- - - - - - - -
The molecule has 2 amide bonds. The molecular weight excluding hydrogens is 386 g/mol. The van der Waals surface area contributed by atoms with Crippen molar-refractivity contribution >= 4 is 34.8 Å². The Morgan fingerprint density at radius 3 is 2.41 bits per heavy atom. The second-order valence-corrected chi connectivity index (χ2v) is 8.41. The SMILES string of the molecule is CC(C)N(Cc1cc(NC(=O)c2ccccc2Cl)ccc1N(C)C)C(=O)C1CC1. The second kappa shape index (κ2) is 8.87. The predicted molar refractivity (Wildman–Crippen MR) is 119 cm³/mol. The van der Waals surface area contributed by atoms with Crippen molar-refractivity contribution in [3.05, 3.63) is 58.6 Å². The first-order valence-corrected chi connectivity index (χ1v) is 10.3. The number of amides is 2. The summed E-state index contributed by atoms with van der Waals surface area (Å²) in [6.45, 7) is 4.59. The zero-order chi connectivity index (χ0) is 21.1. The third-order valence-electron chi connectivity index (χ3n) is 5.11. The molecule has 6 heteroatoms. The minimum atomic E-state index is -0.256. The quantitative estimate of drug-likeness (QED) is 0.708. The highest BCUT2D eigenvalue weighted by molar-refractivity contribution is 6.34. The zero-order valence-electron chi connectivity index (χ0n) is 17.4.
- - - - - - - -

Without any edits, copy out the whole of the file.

The molecule has 2 amide bonds. The molecular weight excluding hydrogens is 386 g/mol. The van der Waals surface area contributed by atoms with Crippen molar-refractivity contribution >= 4 is 34.8 Å². The Morgan fingerprint density at radius 3 is 2.41 bits per heavy atom. The second-order valence-corrected chi connectivity index (χ2v) is 8.41. The SMILES string of the molecule is CC(C)N(Cc1cc(NC(=O)c2ccccc2Cl)ccc1N(C)C)C(=O)C1CC1. The second kappa shape index (κ2) is 8.87. The predicted molar refractivity (Wildman–Crippen MR) is 119 cm³/mol. The van der Waals surface area contributed by atoms with Crippen molar-refractivity contribution in [3.05, 3.63) is 58.6 Å². The first-order valence-corrected chi connectivity index (χ1v) is 10.3. The number of amides is 2. The summed E-state index contributed by atoms with van der Waals surface area (Å²) in [6.45, 7) is 4.59. The zero-order chi connectivity index (χ0) is 21.1. The third-order valence-electron chi connectivity index (χ3n) is 5.11. The molecule has 6 heteroatoms. The minimum atomic E-state index is -0.256. The quantitative estimate of drug-likeness (QED) is 0.708. The highest BCUT2D eigenvalue weighted by molar-refractivity contribution is 6.34. The zero-order valence-electron chi connectivity index (χ0n) is 17.4.